Although red elderberry is fairly common in Finland as far north as Oulu, it is not a native species but was imported from central Europe hundreds of years ago. During the last hundred years it has escaped from gardens and become a normal feature of the landscape.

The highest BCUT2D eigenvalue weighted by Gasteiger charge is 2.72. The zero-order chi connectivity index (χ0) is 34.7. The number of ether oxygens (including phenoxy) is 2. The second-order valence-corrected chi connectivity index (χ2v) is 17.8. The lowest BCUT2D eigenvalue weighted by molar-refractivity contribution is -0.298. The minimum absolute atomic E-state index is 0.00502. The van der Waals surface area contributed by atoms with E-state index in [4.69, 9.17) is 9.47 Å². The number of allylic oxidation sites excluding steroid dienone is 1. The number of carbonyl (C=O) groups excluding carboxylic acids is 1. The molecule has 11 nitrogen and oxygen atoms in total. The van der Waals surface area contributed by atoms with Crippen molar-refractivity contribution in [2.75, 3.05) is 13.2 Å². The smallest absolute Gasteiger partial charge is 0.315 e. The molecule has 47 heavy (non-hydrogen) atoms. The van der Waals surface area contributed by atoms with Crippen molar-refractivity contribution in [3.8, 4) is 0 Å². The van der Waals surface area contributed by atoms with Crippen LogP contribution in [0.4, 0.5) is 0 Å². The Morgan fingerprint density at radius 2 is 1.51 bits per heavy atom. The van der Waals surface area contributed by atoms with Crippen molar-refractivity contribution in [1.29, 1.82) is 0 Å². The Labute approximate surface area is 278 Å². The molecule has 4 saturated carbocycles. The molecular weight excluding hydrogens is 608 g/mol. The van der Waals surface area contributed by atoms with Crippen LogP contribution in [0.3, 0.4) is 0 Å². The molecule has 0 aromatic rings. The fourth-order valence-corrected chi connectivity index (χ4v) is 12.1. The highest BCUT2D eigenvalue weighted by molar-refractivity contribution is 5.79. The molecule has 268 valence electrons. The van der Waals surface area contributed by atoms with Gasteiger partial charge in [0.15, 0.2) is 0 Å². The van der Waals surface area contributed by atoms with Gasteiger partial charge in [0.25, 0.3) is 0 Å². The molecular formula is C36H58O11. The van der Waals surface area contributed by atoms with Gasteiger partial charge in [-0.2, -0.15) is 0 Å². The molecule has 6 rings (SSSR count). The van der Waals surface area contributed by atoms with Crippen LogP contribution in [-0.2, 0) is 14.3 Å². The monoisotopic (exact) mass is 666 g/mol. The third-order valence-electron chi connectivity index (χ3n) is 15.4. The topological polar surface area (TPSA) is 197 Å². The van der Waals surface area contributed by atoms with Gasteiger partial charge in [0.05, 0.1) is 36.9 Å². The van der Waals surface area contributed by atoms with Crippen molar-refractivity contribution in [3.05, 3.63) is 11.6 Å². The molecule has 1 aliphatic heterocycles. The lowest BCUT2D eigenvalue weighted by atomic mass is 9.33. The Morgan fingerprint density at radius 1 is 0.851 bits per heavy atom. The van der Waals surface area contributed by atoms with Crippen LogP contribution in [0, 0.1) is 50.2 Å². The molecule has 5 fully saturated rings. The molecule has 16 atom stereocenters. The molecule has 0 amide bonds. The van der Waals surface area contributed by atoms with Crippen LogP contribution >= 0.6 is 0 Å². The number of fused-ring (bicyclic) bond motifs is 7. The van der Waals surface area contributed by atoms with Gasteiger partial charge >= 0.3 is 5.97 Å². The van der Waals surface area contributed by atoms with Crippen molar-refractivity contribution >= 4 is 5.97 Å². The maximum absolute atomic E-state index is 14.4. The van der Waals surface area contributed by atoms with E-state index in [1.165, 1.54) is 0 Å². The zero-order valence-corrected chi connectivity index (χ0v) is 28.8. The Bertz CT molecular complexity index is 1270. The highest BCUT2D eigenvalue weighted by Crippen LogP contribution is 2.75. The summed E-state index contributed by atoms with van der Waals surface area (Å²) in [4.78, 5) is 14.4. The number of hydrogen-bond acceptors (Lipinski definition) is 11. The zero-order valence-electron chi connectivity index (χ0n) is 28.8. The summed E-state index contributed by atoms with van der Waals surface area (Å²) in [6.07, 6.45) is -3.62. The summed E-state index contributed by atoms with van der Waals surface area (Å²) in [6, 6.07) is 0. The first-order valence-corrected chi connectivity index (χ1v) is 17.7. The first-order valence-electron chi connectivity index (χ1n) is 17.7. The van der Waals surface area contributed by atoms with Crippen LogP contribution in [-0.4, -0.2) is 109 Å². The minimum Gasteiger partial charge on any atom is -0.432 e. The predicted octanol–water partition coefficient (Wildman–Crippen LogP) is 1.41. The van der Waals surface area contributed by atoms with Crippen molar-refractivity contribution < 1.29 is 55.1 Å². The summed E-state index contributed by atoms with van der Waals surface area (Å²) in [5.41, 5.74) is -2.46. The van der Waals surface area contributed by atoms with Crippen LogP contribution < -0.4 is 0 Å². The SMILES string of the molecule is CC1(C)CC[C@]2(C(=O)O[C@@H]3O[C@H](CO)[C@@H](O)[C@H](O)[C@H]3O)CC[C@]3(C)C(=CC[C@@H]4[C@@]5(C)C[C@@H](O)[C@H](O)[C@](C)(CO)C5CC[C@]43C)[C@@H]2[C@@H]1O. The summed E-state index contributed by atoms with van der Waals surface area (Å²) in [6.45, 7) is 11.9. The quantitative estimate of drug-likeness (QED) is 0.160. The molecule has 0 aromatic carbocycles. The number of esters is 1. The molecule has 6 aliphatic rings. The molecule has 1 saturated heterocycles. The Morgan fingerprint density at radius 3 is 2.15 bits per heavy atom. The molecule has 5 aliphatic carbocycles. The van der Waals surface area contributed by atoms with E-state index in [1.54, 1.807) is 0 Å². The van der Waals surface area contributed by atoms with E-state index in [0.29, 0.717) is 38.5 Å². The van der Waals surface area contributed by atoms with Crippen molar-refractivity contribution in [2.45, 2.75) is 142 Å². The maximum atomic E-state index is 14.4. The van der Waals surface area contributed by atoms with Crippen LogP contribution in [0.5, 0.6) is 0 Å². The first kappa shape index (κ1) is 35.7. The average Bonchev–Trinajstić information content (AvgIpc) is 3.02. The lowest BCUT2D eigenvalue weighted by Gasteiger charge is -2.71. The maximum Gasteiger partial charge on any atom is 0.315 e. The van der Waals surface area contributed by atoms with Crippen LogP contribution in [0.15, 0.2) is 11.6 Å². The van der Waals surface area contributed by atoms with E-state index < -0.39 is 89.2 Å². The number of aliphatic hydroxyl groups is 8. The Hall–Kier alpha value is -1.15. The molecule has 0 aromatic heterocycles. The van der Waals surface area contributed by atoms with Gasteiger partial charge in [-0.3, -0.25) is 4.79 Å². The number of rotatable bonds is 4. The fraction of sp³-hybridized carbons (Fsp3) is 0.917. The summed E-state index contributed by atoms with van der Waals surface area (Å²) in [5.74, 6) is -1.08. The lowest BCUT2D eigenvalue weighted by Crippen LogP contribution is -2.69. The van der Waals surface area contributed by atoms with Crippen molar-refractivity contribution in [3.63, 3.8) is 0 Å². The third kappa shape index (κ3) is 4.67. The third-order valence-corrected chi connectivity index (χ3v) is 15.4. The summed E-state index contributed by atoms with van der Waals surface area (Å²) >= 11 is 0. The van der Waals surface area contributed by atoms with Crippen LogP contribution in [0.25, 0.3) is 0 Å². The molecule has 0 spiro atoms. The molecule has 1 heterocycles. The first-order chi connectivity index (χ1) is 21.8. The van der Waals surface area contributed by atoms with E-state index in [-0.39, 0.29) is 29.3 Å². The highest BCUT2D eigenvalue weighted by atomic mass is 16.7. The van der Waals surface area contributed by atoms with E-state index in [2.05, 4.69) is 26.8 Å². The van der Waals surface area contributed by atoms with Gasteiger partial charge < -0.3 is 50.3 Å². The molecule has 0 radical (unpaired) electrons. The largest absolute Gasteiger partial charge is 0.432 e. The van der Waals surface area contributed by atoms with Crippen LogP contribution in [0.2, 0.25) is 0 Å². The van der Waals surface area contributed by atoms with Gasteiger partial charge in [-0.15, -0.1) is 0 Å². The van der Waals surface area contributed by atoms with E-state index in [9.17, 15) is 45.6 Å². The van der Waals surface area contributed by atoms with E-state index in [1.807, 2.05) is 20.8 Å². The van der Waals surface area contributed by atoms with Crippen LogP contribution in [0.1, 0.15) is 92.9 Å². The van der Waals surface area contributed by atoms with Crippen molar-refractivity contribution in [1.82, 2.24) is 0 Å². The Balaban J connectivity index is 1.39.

The species favours fertile spots. The leaves smell unpleasant when touched, but in many other ways this is an attractive shrub. The leaves flush reddish brown from red-violet buds in spring, following the lead of the flower buds. Creamy conical flower clusters decorate the shrub in early summer and are followed in autumn by shiny red berries, which taste unpleasant and are mildly poisonous for humans. However, birds like them and spread the seeds, though red elderberry is seldom found in modern gardens. Being fast-growing, it makes a good protective hedge but as an individual specimen it eventually takes on an attractive arching habit, if snow doesn’t snap the branches. It recovers quickly from trimming and removal of damaged branches.